A beach wedding is a great experience for both the couple and the guest. It can be considered as a vacation for everyone. The beach is a very romantic spot to say your vows but there are things you need to consider before planning a beach wedding.
Here are some tips for a perfect beach wedding:
“As much as you think the rain is your enemy at a beach wedding, it’s the wind you need to worry about,” advises Michelle Rago “Once the sun drops below the horizon, the water goes black — and unless you have a full moon, the sea is lost.” To avoid the heat (and the crowds), consider a early morning or possibly sunset ceremony. Can’t schedule your ceremony at one of these times? Go ahead and have it in the afternoon, but find a shady spot on the beach that’s likely to catch a cool breeze. Check what the weather will be like, and inform guests on your wedding website so they can dress accordingly.
Also check the tide schedule online: Tides coming in are noisier than going out—not to mention the risk of water creeping up on you. So make sure your ceremony start time won’t be engulfed by ocean. Because having guests washed away to sea is a super bummer. And while we’re on the subject, don’t forget to check the seasonality of rain in your area.
“The ocean presents one of the most beautiful settings so I always encourage couples to consider having their wedding during daylight hours,” says Rago. “Once the sun drops below the horizon, the water goes black — and unless you have a full moon, the sea is lost.”
But having a daytime wedding means you need to consider a few things. “SPF 50 is sexy,” laughs Rago. “You don’t want to get a crazy sunburn on your wedding day.”
To avoid too much heat (and the crowds), consider a morning or sunset ceremony. Can’t schedule your ceremony at one of these times? Go ahead and have it in the afternoon, but find a shady spot on the beach that’s likely to catch a cool breeze.
Flowers also don’t like the hot sun and can be tricky to work with. “Choose a ceremony design and flowers that can hold up in the heat,” advises Rago. “A few options that work well are freesias, calla lilies, orchids, and succulents. Steer away from hydrangeas and roses, which have a tendency to wilt quickly.”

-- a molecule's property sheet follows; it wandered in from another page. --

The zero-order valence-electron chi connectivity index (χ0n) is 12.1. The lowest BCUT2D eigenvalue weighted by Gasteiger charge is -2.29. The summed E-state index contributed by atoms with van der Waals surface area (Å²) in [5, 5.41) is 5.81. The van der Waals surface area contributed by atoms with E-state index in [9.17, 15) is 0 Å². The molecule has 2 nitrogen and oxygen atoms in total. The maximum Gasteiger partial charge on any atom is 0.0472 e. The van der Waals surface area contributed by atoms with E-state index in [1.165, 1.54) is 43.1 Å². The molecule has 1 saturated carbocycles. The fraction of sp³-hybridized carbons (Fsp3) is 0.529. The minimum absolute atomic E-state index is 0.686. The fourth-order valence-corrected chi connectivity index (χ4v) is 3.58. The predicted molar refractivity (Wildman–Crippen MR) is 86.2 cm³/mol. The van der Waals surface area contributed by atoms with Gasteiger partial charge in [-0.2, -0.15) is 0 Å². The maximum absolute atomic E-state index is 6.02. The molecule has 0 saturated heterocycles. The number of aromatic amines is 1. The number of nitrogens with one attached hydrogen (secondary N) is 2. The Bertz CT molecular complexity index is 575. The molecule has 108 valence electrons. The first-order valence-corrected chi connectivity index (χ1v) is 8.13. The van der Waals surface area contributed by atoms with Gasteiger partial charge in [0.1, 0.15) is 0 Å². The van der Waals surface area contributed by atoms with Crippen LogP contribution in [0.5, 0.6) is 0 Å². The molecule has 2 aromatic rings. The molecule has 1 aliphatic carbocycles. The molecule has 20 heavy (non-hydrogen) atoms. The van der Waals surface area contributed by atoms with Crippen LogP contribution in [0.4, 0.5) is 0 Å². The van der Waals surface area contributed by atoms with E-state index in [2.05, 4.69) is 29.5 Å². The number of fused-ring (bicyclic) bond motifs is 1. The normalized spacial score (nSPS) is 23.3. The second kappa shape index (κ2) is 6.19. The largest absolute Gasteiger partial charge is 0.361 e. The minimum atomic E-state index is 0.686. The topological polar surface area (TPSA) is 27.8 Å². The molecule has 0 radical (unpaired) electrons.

“Between the wind and the waves, there’s a lot of background noise at a beach wedding,” Rago explains. “I always suggest using a microphone for the ceremony. Also, make sure you use a windscreen cover for the microphone so that your guests are not frustrated by the fact that all they hear is the wind and not your vows!”
Unless you bought the property, you might have to share your wedding venue with hotel guests. You can never control children that might be yelling and screaming around during the ceremony. Make sure you ask the resort if privatizing the beach for your wedding is possible before you book.
There’s a big difference between a ceremony on the beach with a reception to follow at a more traditional reception space (hall, restaurant, etc.) and a full-on beach blanket with a hundred of your nearest and dearest. So before you start researching anything, figure out what kind of beach wedding you’re asking for.
Sure, it might be lovely to get married with your toes in the sand. But can your wheelchair-bound Grandma make it to the ceremony to see you put said toes in the sand? Will your guests be standing? Are there options for those who will need to sit? Like any other outdoor ceremony space, the beach can add a layer of difficulty when it comes to accessibility. So consider your guest list and figure out if any additional accommodations will need to be made so that no one misses out.
Typically, beach brides leave the ball gown at home. Seaside weddings call for lightweight attire—anything else and you’ll be weighed down and hot. Grooms often sport linen suits, but if it’s really hot, guys can forgo the jacket and wear a loose shirt and pants. For the ladies, light, airy fabrics are key; for comfort, try cotton, crepe or linen. We think nothing says beach wedding like a simple sarong or white sundress blowing in the breeze.
A barefoot beach wedding is raw and gorgeous, but it’s not realistic to expect every bride to ditch her shoes. “One solution to get you down the aisle in heels is to bury a wooden walkway that leads to the ceremony under the sand,” says Rago. “It still looks like a sandy beach, but makes it possible to walk in heels.”
A beach wedding in Hawaii will be quite different from a seaside ceremony in the South of France, and your menu should reflect that. Incorporate foods and customs of the area. Hawaiian weddings, for example, usually involve local delicacies such as poi and roast pig. Similarly, Caribbean choices include jerk chicken and fresh seafood. When selecting your menu, also consider the temperature—many foods will spoil in the heat (for your wedding cake, for instance, fondant is a better choice than buttercream, which will melt in the hot temps).
Plan your wedding carefully because nothing beats a flawless beach wedding celebration!